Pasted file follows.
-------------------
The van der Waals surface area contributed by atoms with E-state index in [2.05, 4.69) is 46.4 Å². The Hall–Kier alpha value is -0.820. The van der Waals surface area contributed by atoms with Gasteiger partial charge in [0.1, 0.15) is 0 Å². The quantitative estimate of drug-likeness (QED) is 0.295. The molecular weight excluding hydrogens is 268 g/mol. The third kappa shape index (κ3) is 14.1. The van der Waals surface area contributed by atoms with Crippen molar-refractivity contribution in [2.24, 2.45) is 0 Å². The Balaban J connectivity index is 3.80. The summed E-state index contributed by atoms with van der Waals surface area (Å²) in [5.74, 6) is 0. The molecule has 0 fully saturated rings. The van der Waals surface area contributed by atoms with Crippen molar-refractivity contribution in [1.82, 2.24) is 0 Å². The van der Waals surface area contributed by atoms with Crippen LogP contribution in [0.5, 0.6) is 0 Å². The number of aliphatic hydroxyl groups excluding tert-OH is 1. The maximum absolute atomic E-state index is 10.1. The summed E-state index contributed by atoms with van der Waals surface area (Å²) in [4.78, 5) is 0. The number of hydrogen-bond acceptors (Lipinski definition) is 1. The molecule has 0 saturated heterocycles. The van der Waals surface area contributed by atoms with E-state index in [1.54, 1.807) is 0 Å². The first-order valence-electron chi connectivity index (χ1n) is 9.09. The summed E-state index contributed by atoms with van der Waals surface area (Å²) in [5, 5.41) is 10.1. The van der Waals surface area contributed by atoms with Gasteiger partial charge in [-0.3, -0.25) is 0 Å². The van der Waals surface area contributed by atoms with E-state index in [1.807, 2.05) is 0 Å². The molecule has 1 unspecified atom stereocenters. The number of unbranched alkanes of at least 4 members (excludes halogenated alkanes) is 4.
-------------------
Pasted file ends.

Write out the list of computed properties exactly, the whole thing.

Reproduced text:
The van der Waals surface area contributed by atoms with E-state index in [2.05, 4.69) is 46.4 Å². The Hall–Kier alpha value is -0.820. The van der Waals surface area contributed by atoms with Gasteiger partial charge in [0.1, 0.15) is 0 Å². The quantitative estimate of drug-likeness (QED) is 0.295. The molecular weight excluding hydrogens is 268 g/mol. The third kappa shape index (κ3) is 14.1. The van der Waals surface area contributed by atoms with Crippen molar-refractivity contribution in [2.24, 2.45) is 0 Å². The Balaban J connectivity index is 3.80. The summed E-state index contributed by atoms with van der Waals surface area (Å²) in [5.74, 6) is 0. The molecule has 0 fully saturated rings. The van der Waals surface area contributed by atoms with Crippen molar-refractivity contribution in [1.82, 2.24) is 0 Å². The van der Waals surface area contributed by atoms with Crippen LogP contribution in [0.5, 0.6) is 0 Å². The number of aliphatic hydroxyl groups excluding tert-OH is 1. The maximum absolute atomic E-state index is 10.1. The summed E-state index contributed by atoms with van der Waals surface area (Å²) in [4.78, 5) is 0. The number of hydrogen-bond acceptors (Lipinski definition) is 1. The molecule has 0 saturated heterocycles. The van der Waals surface area contributed by atoms with E-state index in [1.54, 1.807) is 0 Å². The first-order valence-electron chi connectivity index (χ1n) is 9.09. The summed E-state index contributed by atoms with van der Waals surface area (Å²) in [5, 5.41) is 10.1. The van der Waals surface area contributed by atoms with Gasteiger partial charge in [-0.3, -0.25) is 0 Å². The van der Waals surface area contributed by atoms with E-state index in [1.807, 2.05) is 0 Å². The molecule has 1 unspecified atom stereocenters. The number of unbranched alkanes of at least 4 members (excludes halogenated alkanes) is 4.